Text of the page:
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Rental, lease and ICA agreements – Don’t take your eye off the VAT aspect Part 2

Rental, lease and ICA agreements – Don’t take your eye off the VAT aspect Part 2

June 8, 2023

Special VAT rules apply to rental, lease and ICA agreements. It is important to understand these rules to avoid incorrect VAT reporting of such transactions. In this second article of this short series we deal with the specific VAT rules applicable to each category of supply.


In the previous article we dealt with the classification of ICAs and rental agreements for VAT purposes. If you have not read the article, we recommend that you first read it before reading this article to provide the necessary context.

In this article we deal with the specific VAT rules applicable to each category of supply.


The more things are the same the more things are different …

When is output tax payable on ICA supplies?

Normally output tax on supplies is payable at the earlier of the receipt of any payment of the consideration for the supply or the issuing of an invoice.

But not for ICAs …

Output tax for supplies made in terms of ICAs must be paid in the tax period that any part of the consideration is received, or the goods is delivered to the client, whichever event takes place first.

So, if a motor dealer sells a motor car to a customer and the first instalment is only payable after a period of time, the full output tax liability is payable when the car is delivered to the happy customer.

And then the value on which VAT is payable

This rule is quite simple. Output tax is payable on the capital value of the sale. No VAT is accordingly payable on finance charges levied in terms of the agreement.

And now something you did not know …

Output tax on ICAs is always payable on the invoice basis irrespective of whether the supplier is registered on the payments basis.

The recipient of the supply is also entitled to a full input tax deduction on conclusion of the agreement irrespective of whether or not the recipient is registered on the payments basis.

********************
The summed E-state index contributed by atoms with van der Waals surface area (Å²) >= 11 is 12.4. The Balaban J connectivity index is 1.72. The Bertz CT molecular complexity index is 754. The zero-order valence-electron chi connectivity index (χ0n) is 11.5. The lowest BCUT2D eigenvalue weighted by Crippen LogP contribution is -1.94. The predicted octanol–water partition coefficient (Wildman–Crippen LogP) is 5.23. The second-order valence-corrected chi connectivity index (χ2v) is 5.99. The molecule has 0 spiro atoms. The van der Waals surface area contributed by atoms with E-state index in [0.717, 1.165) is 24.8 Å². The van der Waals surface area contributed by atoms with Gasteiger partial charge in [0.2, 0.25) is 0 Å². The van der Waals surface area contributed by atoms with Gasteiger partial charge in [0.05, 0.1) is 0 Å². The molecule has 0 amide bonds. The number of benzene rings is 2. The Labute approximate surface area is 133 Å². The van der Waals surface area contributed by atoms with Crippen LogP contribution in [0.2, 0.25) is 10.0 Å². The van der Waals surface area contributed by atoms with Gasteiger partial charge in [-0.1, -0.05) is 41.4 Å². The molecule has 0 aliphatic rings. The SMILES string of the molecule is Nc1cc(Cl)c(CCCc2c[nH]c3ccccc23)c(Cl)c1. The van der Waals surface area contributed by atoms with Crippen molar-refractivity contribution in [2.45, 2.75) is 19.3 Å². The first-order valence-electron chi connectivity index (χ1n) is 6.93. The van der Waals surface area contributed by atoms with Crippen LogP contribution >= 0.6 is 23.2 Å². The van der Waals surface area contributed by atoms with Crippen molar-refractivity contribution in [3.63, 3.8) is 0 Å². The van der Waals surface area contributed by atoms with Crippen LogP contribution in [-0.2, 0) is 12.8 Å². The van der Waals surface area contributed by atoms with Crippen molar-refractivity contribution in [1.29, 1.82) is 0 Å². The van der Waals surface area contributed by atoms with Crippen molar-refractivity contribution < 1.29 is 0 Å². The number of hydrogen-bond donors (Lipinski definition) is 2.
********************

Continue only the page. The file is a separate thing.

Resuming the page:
Well, did you know this?


ICAs are normally concluded with commercial banks. The supplier of the actual commodity or goods therefore sells the goods to the bank who on-sells the goods in terms of the ICA to the client.

The commercial bank must issue a tax invoice to the client and the client will be entitled to claim the input tax deduction based on the tax invoice issued by the bank, not by the supplier.

Let’s move on to rentals

The VAT treatment of rentals is pretty much “what you see is what you get”.

The amount on which output tax is payable

VAT is payable on the full rental charged including any potential interest included in such rental.

Sometimes people complain that VAT on rentals is payable on interest as well. The simple answer is: yes, it is what it is!

When is the output tax payable?

Another funny rule …

Output tax is payable at the earlier of when any rental payment becomes payable or is actually received. It is therefore in no way linked to the issuing of any invoice.

From a planning point of view it is prudent to make rentals due on the first of a calendar month. This will ensure that the person receiving the rent can retain the VAT amount received in the business for close to 2 months before it becomes payable to SARS. Cash-flow planning.


A lessor does not need to issue tax invoices for rental payments if the agreement between the lessor and the lessee contains all the disclosure requirements for a tax invoice. No prior approval is required from SARS for this modus operandi.

The lessee may claim input tax based on the rental agreement held and does not need to hold a tax invoice.


The above is a short summary of the VAT rules applicable to ICAs and rental agreements.

In practice the challenge is to identify the nature of each agreement and then apply the VAT rules to such agreement. This sometimes requires adjustments in the operating systems to cater for various categories of supplies for VAT purposes, while the transactions are treated as a single category of transactions for accounting purposes.

Unfortunately it is what it is, and compliance is the responsibility of the taxpayer.

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